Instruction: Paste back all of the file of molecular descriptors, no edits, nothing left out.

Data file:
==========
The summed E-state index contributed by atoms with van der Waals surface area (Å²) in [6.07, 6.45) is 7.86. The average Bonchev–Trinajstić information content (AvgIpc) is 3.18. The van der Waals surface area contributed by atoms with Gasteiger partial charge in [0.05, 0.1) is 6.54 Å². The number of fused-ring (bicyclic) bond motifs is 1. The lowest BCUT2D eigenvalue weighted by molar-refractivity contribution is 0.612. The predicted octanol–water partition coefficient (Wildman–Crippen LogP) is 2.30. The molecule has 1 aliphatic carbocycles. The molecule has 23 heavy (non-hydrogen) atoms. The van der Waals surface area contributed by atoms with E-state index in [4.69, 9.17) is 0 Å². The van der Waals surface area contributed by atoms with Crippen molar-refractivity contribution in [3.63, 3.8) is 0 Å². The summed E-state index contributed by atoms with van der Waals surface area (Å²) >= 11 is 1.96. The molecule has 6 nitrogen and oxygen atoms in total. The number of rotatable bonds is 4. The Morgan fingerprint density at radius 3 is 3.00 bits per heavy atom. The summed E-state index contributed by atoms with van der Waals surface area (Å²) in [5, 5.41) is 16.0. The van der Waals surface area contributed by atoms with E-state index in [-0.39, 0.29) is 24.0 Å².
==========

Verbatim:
The summed E-state index contributed by atoms with van der Waals surface area (Å²) in [6.07, 6.45) is 7.86. The average Bonchev–Trinajstić information content (AvgIpc) is 3.18. The van der Waals surface area contributed by atoms with Gasteiger partial charge in [0.05, 0.1) is 6.54 Å². The number of fused-ring (bicyclic) bond motifs is 1. The lowest BCUT2D eigenvalue weighted by molar-refractivity contribution is 0.612. The predicted octanol–water partition coefficient (Wildman–Crippen LogP) is 2.30. The molecule has 1 aliphatic carbocycles. The molecule has 23 heavy (non-hydrogen) atoms. The van der Waals surface area contributed by atoms with E-state index in [4.69, 9.17) is 0 Å². The van der Waals surface area contributed by atoms with Crippen molar-refractivity contribution in [3.63, 3.8) is 0 Å². The summed E-state index contributed by atoms with van der Waals surface area (Å²) >= 11 is 1.96. The molecule has 6 nitrogen and oxygen atoms in total. The number of rotatable bonds is 4. The Morgan fingerprint density at radius 3 is 3.00 bits per heavy atom. The summed E-state index contributed by atoms with van der Waals surface area (Å²) in [5, 5.41) is 16.0. The van der Waals surface area contributed by atoms with E-state index in [-0.39, 0.29) is 24.0 Å².